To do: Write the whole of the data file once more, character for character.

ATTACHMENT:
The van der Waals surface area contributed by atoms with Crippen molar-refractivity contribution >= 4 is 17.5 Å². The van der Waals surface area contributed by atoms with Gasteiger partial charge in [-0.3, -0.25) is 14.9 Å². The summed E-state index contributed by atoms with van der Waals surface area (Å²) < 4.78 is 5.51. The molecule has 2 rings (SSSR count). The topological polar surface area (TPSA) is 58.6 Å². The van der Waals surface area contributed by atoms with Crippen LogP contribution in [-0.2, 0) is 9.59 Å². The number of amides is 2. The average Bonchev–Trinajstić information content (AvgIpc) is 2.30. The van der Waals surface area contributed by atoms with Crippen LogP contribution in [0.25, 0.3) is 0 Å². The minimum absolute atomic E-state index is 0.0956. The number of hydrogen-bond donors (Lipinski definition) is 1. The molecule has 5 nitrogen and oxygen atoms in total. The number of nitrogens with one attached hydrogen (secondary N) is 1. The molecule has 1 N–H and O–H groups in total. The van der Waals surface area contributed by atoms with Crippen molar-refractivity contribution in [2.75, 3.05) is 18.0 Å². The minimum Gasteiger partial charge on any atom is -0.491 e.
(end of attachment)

The van der Waals surface area contributed by atoms with Crippen molar-refractivity contribution >= 4 is 17.5 Å². The van der Waals surface area contributed by atoms with Gasteiger partial charge in [-0.3, -0.25) is 14.9 Å². The summed E-state index contributed by atoms with van der Waals surface area (Å²) < 4.78 is 5.51. The molecule has 2 rings (SSSR count). The topological polar surface area (TPSA) is 58.6 Å². The van der Waals surface area contributed by atoms with Crippen LogP contribution in [-0.2, 0) is 9.59 Å². The number of amides is 2. The average Bonchev–Trinajstić information content (AvgIpc) is 2.30. The van der Waals surface area contributed by atoms with Crippen LogP contribution in [0.25, 0.3) is 0 Å². The minimum absolute atomic E-state index is 0.0956. The number of hydrogen-bond donors (Lipinski definition) is 1. The molecule has 5 nitrogen and oxygen atoms in total. The number of nitrogens with one attached hydrogen (secondary N) is 1. The molecule has 1 N–H and O–H groups in total. The van der Waals surface area contributed by atoms with Crippen molar-refractivity contribution in [2.75, 3.05) is 18.0 Å². The minimum Gasteiger partial charge on any atom is -0.491 e.